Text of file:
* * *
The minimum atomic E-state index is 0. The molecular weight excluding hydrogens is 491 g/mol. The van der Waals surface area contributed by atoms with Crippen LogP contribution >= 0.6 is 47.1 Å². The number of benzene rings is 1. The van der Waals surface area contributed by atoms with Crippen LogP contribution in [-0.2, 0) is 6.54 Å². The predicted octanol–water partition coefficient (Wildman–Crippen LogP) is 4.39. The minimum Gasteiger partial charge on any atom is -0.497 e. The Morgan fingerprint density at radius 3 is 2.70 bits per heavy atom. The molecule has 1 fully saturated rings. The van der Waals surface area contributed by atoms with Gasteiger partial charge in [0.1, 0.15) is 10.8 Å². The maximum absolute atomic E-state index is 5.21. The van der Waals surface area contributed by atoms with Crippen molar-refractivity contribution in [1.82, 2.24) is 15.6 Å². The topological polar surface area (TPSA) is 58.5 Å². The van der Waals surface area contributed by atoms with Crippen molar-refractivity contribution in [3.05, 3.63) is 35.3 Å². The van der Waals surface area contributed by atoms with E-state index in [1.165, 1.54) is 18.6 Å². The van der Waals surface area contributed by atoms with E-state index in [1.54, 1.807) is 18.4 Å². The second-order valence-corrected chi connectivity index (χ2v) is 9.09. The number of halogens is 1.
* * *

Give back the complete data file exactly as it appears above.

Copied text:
The minimum atomic E-state index is 0. The molecular weight excluding hydrogens is 491 g/mol. The van der Waals surface area contributed by atoms with Crippen LogP contribution >= 0.6 is 47.1 Å². The number of benzene rings is 1. The van der Waals surface area contributed by atoms with Crippen LogP contribution in [-0.2, 0) is 6.54 Å². The predicted octanol–water partition coefficient (Wildman–Crippen LogP) is 4.39. The minimum Gasteiger partial charge on any atom is -0.497 e. The Morgan fingerprint density at radius 3 is 2.70 bits per heavy atom. The molecule has 1 fully saturated rings. The van der Waals surface area contributed by atoms with Gasteiger partial charge in [0.1, 0.15) is 10.8 Å². The maximum absolute atomic E-state index is 5.21. The van der Waals surface area contributed by atoms with Crippen molar-refractivity contribution in [1.82, 2.24) is 15.6 Å². The topological polar surface area (TPSA) is 58.5 Å². The van der Waals surface area contributed by atoms with Crippen molar-refractivity contribution in [3.05, 3.63) is 35.3 Å². The van der Waals surface area contributed by atoms with E-state index in [1.165, 1.54) is 18.6 Å². The van der Waals surface area contributed by atoms with E-state index in [1.54, 1.807) is 18.4 Å². The second-order valence-corrected chi connectivity index (χ2v) is 9.09. The number of halogens is 1.